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Case Reports in Medicine
Volume 2010, Article ID 351239, 4 pages
Case Report

Multiple-System Atrophy with Cerebellar Predominance Presenting as Respiratory Insufficiency and Vocal Cords Paralysis

1Department of Internal Medicine, Hospital São João, EPE, 4200-319 Porto, Portugal
2Department of Medicine, School of Medicine, Porto University, 4200-319 Porto, Portugal
3Department of Neurorradiology, Hospital São João, EPE, 4200-319 Porto, Portugal
4Department of Neurology, Hospital São João, EPE, 4200-319 Porto, Portugal

Received 1 June 2010; Revised 1 July 2010; Accepted 13 August 2010

Academic Editor: Gerald S. Supinski

Copyright © 2010 Ramon Andrade Bezerra de Mello et al. This is an open access article distributed under the Creative Commons Attribution License, which permits unrestricted use, distribution, and reproduction in any medium, provided the original work is properly cited.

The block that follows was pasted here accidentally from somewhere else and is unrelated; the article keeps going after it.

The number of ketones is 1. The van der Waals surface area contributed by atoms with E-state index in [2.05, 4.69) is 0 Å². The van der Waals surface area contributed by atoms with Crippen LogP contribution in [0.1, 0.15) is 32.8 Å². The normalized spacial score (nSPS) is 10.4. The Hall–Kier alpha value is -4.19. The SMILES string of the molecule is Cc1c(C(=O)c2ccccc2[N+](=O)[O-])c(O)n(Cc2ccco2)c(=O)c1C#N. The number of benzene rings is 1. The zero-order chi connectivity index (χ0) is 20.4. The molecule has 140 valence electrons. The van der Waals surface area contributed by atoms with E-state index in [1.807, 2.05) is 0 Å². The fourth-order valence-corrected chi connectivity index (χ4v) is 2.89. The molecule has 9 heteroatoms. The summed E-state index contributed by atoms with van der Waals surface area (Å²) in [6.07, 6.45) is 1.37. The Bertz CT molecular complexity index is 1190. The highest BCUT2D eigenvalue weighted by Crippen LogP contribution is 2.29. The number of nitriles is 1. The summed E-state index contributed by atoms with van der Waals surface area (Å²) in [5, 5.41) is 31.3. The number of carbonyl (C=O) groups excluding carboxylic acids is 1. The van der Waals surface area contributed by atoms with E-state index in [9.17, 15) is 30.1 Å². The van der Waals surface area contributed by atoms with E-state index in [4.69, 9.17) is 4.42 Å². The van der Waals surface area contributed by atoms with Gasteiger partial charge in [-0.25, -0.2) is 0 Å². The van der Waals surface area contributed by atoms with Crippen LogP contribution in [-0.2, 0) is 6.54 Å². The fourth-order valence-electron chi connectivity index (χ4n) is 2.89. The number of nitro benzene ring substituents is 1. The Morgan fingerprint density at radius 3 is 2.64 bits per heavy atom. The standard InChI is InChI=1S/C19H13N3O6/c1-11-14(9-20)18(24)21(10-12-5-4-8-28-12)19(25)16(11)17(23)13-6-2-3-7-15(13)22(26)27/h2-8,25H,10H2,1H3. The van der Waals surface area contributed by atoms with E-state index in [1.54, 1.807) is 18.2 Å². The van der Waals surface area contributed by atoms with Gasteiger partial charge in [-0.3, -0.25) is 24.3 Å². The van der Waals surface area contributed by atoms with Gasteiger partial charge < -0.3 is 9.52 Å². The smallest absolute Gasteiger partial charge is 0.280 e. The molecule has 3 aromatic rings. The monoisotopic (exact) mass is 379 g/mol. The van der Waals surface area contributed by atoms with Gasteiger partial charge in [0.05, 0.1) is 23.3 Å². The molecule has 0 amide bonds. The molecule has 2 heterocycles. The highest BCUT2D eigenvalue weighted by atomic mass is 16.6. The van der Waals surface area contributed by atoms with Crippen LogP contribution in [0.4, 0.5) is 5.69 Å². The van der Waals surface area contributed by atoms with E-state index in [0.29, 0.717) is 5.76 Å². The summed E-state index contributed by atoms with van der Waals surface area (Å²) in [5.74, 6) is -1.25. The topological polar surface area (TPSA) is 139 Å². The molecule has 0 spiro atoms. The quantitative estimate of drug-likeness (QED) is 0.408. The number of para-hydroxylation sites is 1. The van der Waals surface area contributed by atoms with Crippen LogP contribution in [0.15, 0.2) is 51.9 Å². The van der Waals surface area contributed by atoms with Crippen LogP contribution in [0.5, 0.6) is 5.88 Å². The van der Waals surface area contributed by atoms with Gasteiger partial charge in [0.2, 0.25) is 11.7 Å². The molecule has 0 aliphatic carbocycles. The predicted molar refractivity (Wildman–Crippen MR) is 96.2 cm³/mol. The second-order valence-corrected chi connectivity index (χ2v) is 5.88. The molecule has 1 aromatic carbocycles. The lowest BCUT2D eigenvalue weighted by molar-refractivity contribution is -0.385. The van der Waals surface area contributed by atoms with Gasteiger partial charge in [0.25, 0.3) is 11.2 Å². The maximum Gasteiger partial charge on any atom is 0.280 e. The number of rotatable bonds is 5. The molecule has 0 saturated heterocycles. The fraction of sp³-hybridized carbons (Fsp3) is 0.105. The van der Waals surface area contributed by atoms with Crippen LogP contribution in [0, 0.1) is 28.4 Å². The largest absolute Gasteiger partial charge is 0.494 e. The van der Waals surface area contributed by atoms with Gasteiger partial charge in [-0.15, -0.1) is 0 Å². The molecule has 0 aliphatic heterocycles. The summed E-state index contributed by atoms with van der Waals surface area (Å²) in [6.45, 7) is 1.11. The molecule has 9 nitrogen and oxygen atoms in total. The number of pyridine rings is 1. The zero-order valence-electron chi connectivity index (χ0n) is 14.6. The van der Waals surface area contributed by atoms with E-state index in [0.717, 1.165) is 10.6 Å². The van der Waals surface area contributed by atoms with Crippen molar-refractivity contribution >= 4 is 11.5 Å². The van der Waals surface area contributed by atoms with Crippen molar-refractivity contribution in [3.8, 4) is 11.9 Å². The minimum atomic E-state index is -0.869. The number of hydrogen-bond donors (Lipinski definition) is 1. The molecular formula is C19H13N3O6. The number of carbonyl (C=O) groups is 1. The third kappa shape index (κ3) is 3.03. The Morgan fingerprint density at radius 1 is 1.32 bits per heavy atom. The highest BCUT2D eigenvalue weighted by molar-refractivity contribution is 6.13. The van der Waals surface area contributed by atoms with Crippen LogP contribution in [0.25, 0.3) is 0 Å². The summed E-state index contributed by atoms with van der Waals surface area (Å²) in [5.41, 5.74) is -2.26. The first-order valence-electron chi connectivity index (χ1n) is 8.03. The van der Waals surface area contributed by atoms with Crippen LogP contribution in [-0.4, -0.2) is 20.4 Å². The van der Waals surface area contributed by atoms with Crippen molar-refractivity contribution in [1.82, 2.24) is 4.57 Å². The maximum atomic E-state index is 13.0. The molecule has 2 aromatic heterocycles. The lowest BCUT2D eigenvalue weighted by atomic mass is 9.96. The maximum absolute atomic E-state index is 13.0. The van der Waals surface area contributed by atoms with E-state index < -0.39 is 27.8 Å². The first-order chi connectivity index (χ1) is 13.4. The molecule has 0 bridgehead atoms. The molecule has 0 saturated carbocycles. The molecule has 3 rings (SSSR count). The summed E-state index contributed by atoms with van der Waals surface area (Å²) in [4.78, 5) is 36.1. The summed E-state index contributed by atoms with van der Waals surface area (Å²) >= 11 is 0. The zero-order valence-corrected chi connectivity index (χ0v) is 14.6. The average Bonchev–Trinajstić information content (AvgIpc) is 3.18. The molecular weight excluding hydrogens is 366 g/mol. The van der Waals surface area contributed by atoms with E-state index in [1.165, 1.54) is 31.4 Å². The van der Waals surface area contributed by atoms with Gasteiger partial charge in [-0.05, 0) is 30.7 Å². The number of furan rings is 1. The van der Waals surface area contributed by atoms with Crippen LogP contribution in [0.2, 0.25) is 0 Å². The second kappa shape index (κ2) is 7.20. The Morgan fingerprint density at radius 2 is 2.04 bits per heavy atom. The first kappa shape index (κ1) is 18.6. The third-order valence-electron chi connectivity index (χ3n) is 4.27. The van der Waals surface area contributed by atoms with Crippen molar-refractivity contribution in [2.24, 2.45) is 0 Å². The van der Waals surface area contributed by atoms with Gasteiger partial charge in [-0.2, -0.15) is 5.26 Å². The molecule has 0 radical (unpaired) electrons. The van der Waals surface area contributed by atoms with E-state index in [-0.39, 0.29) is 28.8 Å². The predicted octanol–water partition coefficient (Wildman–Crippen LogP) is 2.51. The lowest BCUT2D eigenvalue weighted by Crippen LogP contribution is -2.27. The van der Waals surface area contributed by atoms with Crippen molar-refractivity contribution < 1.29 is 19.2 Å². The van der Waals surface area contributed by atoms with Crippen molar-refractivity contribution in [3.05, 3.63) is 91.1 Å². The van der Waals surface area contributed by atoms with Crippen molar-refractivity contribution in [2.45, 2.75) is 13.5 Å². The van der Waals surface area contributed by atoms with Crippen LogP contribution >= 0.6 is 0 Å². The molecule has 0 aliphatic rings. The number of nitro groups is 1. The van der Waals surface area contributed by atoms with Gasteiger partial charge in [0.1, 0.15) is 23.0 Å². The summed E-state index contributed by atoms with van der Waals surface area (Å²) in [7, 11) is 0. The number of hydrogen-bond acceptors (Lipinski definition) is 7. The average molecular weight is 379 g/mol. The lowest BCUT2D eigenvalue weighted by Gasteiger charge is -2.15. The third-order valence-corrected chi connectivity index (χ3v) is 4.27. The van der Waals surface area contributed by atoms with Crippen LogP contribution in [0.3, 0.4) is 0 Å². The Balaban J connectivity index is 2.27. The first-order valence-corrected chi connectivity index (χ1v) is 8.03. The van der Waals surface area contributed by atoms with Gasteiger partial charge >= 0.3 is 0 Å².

Background. MSA (Multiple System Atrophy) may be associated either with Parkinsonism or with cerebellar ataxia (MSA-c subtype). It is considered a rare disease, but many patients are misdiagnosed as suffering from idiopathic Parkinson's disease. In this paper, we report a case of a patient admitted with respiratory failure and vocal cords paralysis due to MSA-c. Case Report. A 79-year-old Caucasian woman was admitted in March 2010 with dyspnea, asthenia, stridor, and respiratory failure needing noninvasive ventilation. She had orthostatic blood pressure decline, constipation, insomnia, daytime sleepiness, and snoring. The neurologic examination revealed cerebellar ataxia. A laryngoscopy revealed vocal cord paralysis in midline position and tracheostomy was performed. The Brain Magnetic Resonance Imaging revealed atrophy of middle cerebellar peduncles and pons with the “hot cross bun sign.” Conclusion. Although Multiple-system atrophy is a rare disease, unexplained respiratory failure, bilateral vocal cord paralysis, or stridor should lead to consider MSA as diagnosis.